## Trois champignons

J’ai compris plus longtemps que, pour apprendre une langue (comme le français), il ne suffise pas d’exercices purement textuels. Il y a trois choses importantes, en ordre :

1. Lire, lire, lire. Quantité, pas de qualité. Il est mieux de lire dix bandes dessinées pour des enfants que de lire aucun de textes plus complexes.
2. Écouter. Lire est bonne pour le vocabulaire, mais pour comprendre le langue on besoin de langue orale.
3. Créer. Écrire, parler… c’est plus difficile.

Inspiré par les bandes dessinées, je vous présente trois champignons. Le premier champignon est en belle forme. Le deuxième champignon a bu. Le troisième champignon a utilisé du LSD ou de quelque chose.

## Troubleshooting Your Network Connection: Power Off!

A few months ago the network connection on my desktop computer stopped working. I tried what I considered to be the obvious troubleshooting methods: a different network cable, connecting the network cable to my laptop to see if it worked, forwarding the wireless Internet from my laptop to my desktop… all of which pointed to one unavoidable conclusion: the network port in my desktop had to be busted. As a last resort, completely expecting it to do nothing, I turned it off for about ten minutes. Subsequently, everything was working the way it should.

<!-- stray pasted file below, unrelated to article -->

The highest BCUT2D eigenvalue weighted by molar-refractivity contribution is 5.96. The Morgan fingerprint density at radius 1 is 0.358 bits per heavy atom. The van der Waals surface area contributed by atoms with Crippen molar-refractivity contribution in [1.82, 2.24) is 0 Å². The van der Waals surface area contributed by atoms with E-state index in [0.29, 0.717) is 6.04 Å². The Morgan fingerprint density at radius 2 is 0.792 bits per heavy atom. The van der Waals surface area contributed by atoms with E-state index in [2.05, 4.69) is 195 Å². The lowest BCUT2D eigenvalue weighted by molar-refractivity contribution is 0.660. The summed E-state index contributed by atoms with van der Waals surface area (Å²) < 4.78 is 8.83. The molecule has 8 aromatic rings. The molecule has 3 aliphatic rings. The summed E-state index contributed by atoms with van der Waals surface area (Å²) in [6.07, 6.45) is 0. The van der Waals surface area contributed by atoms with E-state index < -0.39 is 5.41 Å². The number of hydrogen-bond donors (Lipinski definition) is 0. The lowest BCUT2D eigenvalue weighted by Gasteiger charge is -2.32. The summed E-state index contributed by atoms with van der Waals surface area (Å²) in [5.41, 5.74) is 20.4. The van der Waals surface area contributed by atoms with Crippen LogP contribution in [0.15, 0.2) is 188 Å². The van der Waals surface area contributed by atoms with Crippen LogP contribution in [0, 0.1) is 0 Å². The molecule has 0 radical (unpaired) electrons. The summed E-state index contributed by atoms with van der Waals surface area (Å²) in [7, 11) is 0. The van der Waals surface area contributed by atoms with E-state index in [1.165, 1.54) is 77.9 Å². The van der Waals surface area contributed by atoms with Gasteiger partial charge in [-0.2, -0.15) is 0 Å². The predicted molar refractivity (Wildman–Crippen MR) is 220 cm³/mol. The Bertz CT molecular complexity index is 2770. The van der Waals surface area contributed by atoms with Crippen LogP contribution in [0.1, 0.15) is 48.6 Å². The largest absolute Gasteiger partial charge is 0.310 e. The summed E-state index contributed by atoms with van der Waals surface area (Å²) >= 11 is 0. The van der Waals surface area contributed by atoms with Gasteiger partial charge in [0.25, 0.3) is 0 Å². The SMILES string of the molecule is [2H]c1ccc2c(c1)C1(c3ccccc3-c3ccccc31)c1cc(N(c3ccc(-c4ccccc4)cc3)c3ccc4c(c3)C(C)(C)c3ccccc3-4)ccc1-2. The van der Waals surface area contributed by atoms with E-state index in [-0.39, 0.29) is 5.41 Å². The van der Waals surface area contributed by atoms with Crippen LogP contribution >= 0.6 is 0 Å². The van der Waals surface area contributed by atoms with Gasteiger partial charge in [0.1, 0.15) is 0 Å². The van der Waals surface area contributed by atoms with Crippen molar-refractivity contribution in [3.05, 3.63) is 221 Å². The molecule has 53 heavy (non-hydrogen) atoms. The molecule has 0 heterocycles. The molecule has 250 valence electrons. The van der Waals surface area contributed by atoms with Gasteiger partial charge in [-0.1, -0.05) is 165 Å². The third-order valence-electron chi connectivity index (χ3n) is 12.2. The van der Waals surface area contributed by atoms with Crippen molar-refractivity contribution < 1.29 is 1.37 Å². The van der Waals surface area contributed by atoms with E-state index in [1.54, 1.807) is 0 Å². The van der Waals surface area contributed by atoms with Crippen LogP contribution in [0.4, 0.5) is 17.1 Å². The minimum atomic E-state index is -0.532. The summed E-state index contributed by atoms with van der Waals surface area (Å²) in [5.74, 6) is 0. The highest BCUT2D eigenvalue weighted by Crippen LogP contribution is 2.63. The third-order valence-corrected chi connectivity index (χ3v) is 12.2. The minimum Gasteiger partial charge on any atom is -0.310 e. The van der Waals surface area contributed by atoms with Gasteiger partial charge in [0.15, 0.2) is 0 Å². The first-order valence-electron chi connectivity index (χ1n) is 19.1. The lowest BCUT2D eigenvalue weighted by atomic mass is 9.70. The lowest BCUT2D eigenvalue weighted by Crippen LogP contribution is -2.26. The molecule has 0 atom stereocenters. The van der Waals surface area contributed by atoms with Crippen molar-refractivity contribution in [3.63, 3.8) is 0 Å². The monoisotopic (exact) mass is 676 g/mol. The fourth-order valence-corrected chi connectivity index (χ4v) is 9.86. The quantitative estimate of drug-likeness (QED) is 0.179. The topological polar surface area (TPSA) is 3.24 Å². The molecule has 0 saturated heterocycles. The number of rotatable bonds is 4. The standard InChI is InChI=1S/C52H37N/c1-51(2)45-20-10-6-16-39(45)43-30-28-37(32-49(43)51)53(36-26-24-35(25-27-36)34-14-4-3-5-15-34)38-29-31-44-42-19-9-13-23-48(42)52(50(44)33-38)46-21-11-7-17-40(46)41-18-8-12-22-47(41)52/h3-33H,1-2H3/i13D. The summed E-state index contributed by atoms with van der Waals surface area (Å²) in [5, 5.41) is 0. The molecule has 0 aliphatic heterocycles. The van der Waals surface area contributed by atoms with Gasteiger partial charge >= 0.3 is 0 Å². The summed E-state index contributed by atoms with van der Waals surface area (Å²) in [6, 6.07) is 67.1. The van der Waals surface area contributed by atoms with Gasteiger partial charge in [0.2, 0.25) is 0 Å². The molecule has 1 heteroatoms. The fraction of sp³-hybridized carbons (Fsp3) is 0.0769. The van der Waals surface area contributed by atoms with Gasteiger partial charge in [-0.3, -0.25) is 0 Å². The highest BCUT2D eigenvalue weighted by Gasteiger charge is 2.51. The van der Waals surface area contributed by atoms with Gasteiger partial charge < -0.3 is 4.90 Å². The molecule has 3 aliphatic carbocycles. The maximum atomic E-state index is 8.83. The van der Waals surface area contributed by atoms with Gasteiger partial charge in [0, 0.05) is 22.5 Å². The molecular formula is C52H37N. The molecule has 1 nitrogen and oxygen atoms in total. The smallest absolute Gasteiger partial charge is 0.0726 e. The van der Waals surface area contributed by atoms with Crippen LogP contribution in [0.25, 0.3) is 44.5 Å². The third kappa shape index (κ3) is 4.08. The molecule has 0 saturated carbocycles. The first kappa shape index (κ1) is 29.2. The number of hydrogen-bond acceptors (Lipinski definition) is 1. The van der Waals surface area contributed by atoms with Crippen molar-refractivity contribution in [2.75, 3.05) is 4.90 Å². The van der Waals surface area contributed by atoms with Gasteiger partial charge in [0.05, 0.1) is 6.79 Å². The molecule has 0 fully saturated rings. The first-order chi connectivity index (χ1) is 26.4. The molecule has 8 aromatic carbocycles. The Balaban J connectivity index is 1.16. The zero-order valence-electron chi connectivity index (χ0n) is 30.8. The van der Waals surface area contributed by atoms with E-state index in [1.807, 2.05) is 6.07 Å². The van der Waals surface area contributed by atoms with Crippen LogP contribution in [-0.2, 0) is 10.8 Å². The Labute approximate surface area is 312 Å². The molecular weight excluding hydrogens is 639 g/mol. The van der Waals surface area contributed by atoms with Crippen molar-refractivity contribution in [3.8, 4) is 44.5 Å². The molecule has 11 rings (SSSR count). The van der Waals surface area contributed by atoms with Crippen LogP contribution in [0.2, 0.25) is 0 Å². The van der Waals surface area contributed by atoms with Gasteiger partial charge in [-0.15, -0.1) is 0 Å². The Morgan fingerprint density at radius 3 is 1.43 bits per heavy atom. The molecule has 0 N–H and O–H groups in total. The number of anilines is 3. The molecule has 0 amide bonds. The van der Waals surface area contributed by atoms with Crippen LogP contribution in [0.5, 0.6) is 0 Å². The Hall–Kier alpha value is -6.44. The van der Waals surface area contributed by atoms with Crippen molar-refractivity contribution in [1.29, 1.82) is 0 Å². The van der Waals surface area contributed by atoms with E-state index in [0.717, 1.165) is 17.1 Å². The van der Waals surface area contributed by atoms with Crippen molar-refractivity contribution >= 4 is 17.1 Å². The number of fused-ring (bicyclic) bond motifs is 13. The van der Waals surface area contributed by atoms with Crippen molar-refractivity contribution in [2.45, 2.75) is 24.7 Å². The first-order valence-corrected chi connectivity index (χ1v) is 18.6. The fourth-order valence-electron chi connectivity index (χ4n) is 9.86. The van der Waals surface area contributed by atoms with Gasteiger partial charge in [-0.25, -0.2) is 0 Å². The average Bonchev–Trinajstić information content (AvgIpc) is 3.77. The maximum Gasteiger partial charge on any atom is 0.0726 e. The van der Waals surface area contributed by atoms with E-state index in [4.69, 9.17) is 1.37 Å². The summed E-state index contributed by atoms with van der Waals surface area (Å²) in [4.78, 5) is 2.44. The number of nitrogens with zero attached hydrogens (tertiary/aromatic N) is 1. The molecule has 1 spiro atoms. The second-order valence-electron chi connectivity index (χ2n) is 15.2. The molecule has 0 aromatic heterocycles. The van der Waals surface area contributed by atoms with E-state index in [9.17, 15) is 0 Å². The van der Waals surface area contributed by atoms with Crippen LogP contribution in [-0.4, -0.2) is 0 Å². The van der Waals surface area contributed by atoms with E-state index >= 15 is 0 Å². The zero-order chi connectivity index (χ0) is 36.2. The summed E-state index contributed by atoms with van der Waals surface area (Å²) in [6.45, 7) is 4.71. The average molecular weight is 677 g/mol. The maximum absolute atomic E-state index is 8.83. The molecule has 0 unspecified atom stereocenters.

Of course I’m familiar with the 30-30-30 rule for routers, but I didn’t realize some variety of the process might be helpful on desktops as well. Just to clarify, I hadn’t changed anything about my networking setup as it had been for years. I can only imagine some kind of static charge snuck in somehow.

## SSH publickey denied?

I was suddenly having trouble connecting to GitHub, after pulling in an OpenSSH update to version 7. Chances are that means the problem is security-related, meaning it’s worthwhile to take the time to investigate the cause.

$git pullPermission denied (publickey).fatal: Could not read from remote repository.Please make sure you have the correct access rightsand the repository exists. A little debugging showed the following: $ ssh -vT git@github.comOpenSSH_7.1p2 Debian-2, OpenSSL 1.0.2f  28 Jan 2016debug1: Reading configuration data /etc/ssh/ssh_configdebug1: /etc/ssh/ssh_config line 19: Applying options for *debug1: Connecting to github.com [192.30.252.130] port 22.debug1: Connection established.[…]debug1: Skipping ssh-dss key /home/frans/.ssh/id_dsa for not in PubkeyAcceptedKeyTypes[…]debug1: No more authentication methods to try.Permission denied (publickey).